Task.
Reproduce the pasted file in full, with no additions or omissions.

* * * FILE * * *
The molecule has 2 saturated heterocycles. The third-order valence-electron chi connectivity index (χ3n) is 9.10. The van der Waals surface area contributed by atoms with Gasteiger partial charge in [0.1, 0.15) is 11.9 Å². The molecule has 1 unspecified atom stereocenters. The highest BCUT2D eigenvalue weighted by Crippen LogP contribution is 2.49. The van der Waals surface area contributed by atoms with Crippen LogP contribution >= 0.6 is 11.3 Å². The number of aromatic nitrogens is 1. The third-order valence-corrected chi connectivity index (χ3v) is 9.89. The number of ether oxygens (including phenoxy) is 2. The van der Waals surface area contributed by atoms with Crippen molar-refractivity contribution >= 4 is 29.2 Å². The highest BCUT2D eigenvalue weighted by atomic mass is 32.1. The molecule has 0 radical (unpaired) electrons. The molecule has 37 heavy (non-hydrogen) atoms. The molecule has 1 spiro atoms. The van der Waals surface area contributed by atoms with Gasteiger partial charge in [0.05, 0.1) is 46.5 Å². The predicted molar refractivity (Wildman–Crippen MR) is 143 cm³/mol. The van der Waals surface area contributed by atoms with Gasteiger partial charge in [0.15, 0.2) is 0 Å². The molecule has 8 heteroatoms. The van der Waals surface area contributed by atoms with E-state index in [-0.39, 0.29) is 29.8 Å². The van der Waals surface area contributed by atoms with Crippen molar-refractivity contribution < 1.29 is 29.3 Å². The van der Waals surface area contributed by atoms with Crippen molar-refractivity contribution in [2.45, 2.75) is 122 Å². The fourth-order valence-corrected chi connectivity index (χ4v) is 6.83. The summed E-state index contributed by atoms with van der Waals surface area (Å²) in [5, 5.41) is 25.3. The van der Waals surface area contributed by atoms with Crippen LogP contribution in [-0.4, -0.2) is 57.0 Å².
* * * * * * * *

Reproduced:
The molecule has 2 saturated heterocycles. The third-order valence-electron chi connectivity index (χ3n) is 9.10. The van der Waals surface area contributed by atoms with Gasteiger partial charge in [0.1, 0.15) is 11.9 Å². The molecule has 1 unspecified atom stereocenters. The highest BCUT2D eigenvalue weighted by Crippen LogP contribution is 2.49. The van der Waals surface area contributed by atoms with Crippen LogP contribution >= 0.6 is 11.3 Å². The number of aromatic nitrogens is 1. The third-order valence-corrected chi connectivity index (χ3v) is 9.89. The number of ether oxygens (including phenoxy) is 2. The van der Waals surface area contributed by atoms with Crippen molar-refractivity contribution >= 4 is 29.2 Å². The highest BCUT2D eigenvalue weighted by atomic mass is 32.1. The molecule has 0 radical (unpaired) electrons. The molecule has 37 heavy (non-hydrogen) atoms. The molecule has 1 spiro atoms. The van der Waals surface area contributed by atoms with Gasteiger partial charge in [0.05, 0.1) is 46.5 Å². The predicted molar refractivity (Wildman–Crippen MR) is 143 cm³/mol. The van der Waals surface area contributed by atoms with Gasteiger partial charge in [0.15, 0.2) is 0 Å². The molecule has 8 heteroatoms. The van der Waals surface area contributed by atoms with E-state index in [-0.39, 0.29) is 29.8 Å². The van der Waals surface area contributed by atoms with Crippen molar-refractivity contribution < 1.29 is 29.3 Å². The van der Waals surface area contributed by atoms with Crippen molar-refractivity contribution in [2.45, 2.75) is 122 Å². The fourth-order valence-corrected chi connectivity index (χ4v) is 6.83. The summed E-state index contributed by atoms with van der Waals surface area (Å²) in [5, 5.41) is 25.3. The van der Waals surface area contributed by atoms with Crippen LogP contribution in [-0.4, -0.2) is 57.0 Å².